As attacks in Mumbai and elsewhere show, America isn't the only place hated by some folks.

Or maybe this is a case of Grand Theft Airliner: with kidnapping thrown in for good measure. That might make for a good action movie, along the lines of "Thunderball" and "Airport," but I don't think it's likely.

I would like to hope that the passengers and crew of Flight MH370 are still alive: in life rafts, near a crash-landing in the Himalayas, or even as hostages. But a fear that they are dead.

Maybe someday, years from now, we'll know what happened. Today, we have very little information, a vast array of rumors, and a great many questions.

Profiling and Memory

If investigators find evidence that one or both pilots of Malaysia Airlines Flight MH370 went rogue, I think profiling of pilots and air crews should be reconsidered.

"Profiling" today is a little like sex was supposed to be in Victorian England. It's something we're not supposed to think about: but do, anyway. I'm not enthusiastic about profiling, racial or otherwise, because it can be an excuse for exercising blind prejudice.

It's not always 'the other guy' who gets hurt. I strongly suspect that Richard Jewell would not have been punished for discovering a bomb, if he hadn't been an overweight white guy. There's the well-publicized sort of profiling that confuses Mexicans, Arabs, and terrorist. That, in my considered opinion, is daft: and wrong.

As a member of a religious minority, I see a very real danger in official sanctions against individuals based on their beliefs. We have enough trouble with individuals who attack Americans who aren't sufficiently "American." (A Catholic Citizen in America (November 25, 2010; April 19, 2011))

That said, it is possible that lives could be saved by not letting pilots with suicidal ambitions fly aircraft.

Finally, although I think it's very unlikely, Flight MH370 may have gotten lost because of some accident.

Remembering Air France 447:
In the news:

Excerpts from the news:
"Search for Malaysia Airline plane widens, becomes more difficult"
Ed Payne, Chelsea J. Carter, Jim Clancy, CNN (March 16, 2014)

"Nine days in, things have gotten a whole lot more difficult in the search for Malaysia Airlines Flight 370.

" 'This is a significant recalibration of the search,' Malaysia's acting Transportation Minister Hishammuddin Hussein said Sunday. 'The number of countries involved in the search and rescue operation has increased from 14 to 25, which brings new challenges of coordination and diplomacy to the search effort.'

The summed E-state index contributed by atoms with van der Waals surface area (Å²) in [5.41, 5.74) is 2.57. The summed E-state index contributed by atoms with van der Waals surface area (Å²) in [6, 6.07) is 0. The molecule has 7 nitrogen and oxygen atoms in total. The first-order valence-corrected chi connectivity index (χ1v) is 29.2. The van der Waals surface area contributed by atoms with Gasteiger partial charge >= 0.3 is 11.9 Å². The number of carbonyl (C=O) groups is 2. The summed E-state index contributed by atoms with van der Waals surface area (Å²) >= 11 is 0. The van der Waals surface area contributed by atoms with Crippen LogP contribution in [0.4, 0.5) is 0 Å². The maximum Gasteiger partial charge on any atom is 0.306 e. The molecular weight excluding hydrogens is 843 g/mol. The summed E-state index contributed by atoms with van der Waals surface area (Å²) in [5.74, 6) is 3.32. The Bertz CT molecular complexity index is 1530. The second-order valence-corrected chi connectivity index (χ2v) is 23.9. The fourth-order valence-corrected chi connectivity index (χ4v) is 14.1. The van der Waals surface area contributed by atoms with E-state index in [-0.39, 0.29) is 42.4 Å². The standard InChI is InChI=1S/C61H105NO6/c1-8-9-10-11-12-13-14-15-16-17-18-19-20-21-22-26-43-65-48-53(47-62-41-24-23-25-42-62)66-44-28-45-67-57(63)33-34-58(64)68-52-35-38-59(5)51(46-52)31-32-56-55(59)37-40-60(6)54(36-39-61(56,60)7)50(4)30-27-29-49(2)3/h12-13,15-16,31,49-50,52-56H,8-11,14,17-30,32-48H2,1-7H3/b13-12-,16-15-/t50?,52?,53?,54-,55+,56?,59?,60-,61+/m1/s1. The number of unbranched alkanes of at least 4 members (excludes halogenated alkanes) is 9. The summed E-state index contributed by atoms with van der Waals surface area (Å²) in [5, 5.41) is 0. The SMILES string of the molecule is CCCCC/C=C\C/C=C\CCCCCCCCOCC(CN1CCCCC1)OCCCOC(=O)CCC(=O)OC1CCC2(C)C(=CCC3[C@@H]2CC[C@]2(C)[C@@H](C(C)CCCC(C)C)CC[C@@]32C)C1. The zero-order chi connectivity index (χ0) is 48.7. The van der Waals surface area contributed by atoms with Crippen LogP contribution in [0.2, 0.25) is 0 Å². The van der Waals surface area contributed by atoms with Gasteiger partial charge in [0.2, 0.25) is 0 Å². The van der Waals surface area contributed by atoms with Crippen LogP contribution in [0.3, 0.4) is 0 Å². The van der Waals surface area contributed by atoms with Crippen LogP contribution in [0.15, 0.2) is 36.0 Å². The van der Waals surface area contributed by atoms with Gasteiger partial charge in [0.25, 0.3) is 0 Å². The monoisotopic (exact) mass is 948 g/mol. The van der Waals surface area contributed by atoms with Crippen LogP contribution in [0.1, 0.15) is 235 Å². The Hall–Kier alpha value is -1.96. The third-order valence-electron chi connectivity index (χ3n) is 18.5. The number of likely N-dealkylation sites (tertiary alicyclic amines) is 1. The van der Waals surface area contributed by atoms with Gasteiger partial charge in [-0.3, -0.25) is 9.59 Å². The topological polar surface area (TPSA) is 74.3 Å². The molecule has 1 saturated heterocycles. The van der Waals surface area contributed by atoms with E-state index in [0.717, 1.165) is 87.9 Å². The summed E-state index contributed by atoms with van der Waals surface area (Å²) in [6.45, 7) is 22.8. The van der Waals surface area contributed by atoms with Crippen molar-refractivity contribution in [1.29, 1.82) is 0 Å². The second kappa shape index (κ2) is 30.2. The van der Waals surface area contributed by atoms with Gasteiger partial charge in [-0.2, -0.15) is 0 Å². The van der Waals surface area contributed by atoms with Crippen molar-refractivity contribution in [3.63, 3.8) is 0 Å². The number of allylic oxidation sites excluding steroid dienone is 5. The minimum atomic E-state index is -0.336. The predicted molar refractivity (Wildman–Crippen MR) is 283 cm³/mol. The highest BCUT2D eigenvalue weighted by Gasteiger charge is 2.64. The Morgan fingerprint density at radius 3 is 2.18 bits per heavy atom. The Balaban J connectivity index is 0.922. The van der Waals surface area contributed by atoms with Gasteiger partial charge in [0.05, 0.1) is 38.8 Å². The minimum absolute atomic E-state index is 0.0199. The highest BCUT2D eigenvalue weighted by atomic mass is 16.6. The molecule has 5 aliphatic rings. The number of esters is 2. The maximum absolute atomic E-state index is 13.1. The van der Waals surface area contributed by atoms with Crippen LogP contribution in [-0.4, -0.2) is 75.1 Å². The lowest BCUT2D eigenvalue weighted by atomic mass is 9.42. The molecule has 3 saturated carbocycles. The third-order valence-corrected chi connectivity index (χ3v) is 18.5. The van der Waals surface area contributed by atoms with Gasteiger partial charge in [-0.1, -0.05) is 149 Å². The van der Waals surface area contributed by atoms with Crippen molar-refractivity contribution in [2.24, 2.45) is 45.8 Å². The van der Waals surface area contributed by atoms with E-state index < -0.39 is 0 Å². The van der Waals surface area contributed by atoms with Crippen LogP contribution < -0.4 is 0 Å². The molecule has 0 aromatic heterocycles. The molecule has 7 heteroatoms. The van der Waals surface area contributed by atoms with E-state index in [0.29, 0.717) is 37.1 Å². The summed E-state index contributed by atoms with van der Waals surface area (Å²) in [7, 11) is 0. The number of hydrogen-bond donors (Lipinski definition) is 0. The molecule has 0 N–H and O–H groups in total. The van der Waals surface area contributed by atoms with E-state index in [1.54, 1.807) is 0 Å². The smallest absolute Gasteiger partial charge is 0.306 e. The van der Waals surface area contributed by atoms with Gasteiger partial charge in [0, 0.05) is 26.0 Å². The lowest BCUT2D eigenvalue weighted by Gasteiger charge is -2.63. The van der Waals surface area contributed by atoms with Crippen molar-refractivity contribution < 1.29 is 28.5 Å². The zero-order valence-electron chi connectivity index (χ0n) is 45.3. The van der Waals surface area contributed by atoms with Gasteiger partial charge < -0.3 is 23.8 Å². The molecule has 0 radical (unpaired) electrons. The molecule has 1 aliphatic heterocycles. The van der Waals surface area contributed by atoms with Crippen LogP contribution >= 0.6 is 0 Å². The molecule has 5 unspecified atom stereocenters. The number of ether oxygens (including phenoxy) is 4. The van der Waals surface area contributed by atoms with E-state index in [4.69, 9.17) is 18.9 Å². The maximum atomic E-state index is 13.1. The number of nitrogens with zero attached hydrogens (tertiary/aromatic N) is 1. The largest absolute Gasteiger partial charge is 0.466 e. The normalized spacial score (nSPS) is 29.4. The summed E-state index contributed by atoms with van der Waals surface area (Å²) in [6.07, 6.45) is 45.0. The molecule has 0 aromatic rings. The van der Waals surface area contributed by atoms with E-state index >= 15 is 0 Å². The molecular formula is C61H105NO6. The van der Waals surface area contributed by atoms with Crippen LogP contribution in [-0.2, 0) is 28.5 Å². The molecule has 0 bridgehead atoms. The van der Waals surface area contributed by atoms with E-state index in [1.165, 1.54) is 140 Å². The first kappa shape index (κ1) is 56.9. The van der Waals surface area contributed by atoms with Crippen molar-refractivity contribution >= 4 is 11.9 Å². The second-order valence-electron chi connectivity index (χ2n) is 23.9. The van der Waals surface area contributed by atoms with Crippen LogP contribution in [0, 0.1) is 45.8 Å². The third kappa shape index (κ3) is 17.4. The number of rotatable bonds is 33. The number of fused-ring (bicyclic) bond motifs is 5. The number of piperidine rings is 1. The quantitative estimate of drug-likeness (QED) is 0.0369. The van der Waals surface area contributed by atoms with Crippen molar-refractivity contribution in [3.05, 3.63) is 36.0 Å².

"The new developments come as U.S. intelligence officials are leaning toward the theory that 'those in the cockpit' -- the captain and co-pilot of Malaysia Airlines Flight 370 -- were responsible for the mysterious disappearance of the commercial jetliner, a U.S. official with direct knowledge of the latest thinking told CNN.

"What we know about the cockpit crew

"The official emphasized no final conclusions have been drawn and all the internal intelligence discussions are based on preliminary assessments of what is known to date.

"Other scenarios could still emerge. The notion of a hijacking has not been ruled out, the official said Saturday.

"The Boeing 777-200 ER disappeared on March 8, en route from Kuala Lumpur to Beijing. The airline's CEO Ahmad Jauhari Yahya said Sunday the missing passenger jet took off with its normal amount of fuel needed for the route, and did not have extra fuel on board that could have extended its range...."

"Missing Malaysia Airlines plane 'deliberately diverted' "
BBC News, (March 15, 2014)

"The communications systems of missing Malaysia Airlines flight MH370 were deliberately disabled, Malaysia's Prime Minister Najib Razak has said.

"According to satellite and radar evidence, he said, the plane then changed course and could have continued flying for a further seven hours.

"He said the 'movements are consistent with the deliberate action of someone on the plane'....

"...The flight left Kuala Lumpur for Beijing at 00:40 local time (16:40 GMT) on 8 March and disappeared off air traffic controllers' screens at about 01:20.

"Mr Razak told a news conference that new satellite evidence shows 'with a high degree of certainty' that the one of the aircraft's communications systems - the Aircraft and Communications Addressing and Reporting System - was disabled just before it had reached the east coast of Malaysia.